Transitioning to GA4

I’ve been working in digital journalism long enough to remember a time when Google Analytics didn’t exist. Shay Totten headshotNowadays, it’s such a facet of digital metrics analysis that it’s hard to imagine how we ever did without it. (While it’s true that Google is not the only website analytics platform, it is the most ubiquitous.)

Many newsrooms have relied on Google’s Universal Analytics since 2012, so imagine our collective surprise when Google announced in 2020 they were going to do away with GUA and replace it with Google Analytics 4 (GA4) on July 1, 2023. It seemed like such a faraway date, and now it feels like…quick, everybody panic!

With all of the challenges facing product teams right now (looking at you, Twitter and Meta), switching to and learning a new analytics platform isn’t on the top of anyone’s list. 

Since March, API’s Product Strategy team (with help from consultants Brad Gerick and Claire Tran) has hosted a series of training sessions to help newsrooms navigate the switch to GA4 ahead of the July 1 cutoff date. And trust me, this is one deadline you don’t want to blow off as you don’t want to risk losing access to any real-time analytics data.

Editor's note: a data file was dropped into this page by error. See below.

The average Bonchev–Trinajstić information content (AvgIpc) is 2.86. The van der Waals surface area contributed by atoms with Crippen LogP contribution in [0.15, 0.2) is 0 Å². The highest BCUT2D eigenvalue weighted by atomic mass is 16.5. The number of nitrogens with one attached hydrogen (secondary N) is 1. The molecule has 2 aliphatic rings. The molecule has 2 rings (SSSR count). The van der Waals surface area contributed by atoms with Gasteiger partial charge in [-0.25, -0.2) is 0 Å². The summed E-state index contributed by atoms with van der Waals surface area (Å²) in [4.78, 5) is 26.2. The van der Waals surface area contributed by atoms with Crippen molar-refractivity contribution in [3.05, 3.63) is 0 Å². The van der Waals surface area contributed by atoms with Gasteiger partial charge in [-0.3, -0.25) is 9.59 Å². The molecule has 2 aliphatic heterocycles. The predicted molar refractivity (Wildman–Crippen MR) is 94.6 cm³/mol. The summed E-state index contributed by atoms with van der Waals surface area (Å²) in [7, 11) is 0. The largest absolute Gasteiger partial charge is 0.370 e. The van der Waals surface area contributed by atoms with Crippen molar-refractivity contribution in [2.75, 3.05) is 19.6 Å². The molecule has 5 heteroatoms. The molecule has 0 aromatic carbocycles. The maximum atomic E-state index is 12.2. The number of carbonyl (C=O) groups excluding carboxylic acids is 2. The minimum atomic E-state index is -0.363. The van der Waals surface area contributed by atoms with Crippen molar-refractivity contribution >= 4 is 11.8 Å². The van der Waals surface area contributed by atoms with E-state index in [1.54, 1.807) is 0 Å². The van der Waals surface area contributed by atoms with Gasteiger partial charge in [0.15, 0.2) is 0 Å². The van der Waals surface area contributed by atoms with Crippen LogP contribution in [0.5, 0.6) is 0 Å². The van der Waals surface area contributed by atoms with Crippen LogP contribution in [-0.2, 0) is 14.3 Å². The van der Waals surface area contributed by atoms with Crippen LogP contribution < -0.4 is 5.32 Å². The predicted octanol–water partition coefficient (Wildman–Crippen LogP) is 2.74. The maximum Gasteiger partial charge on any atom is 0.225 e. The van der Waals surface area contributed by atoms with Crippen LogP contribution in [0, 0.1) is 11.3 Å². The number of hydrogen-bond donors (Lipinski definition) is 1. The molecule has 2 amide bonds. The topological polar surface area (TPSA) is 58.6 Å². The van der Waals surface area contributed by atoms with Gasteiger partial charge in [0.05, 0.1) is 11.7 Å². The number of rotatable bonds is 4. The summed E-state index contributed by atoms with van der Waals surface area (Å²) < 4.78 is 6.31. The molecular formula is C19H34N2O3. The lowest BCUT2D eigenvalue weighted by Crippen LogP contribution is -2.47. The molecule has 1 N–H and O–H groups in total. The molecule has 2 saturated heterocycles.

We hope these resources and our FAQ will help you feel less overwhelmed, especially if you’re a small team (or a team of one). 

Best of luck, you got this. 

Shay Totten, Newsroom Success Manager

Chapter 2

An introduction to Google’s new analytics tool


  • Active Users is a new, default metric in GA4 that includes the number of users who have an engaged session. Universal Analytics had Total Users as the default. 
  • Bounce Rate is calculated differently in GA4. In GA4, a bounce occurs when the user views a single page and is on the site for fewer than 10 seconds (though, you can change the length of the timer). In Universal Analytics, a bounce occurred when the user viewed a single page, no matter how long they were on the page.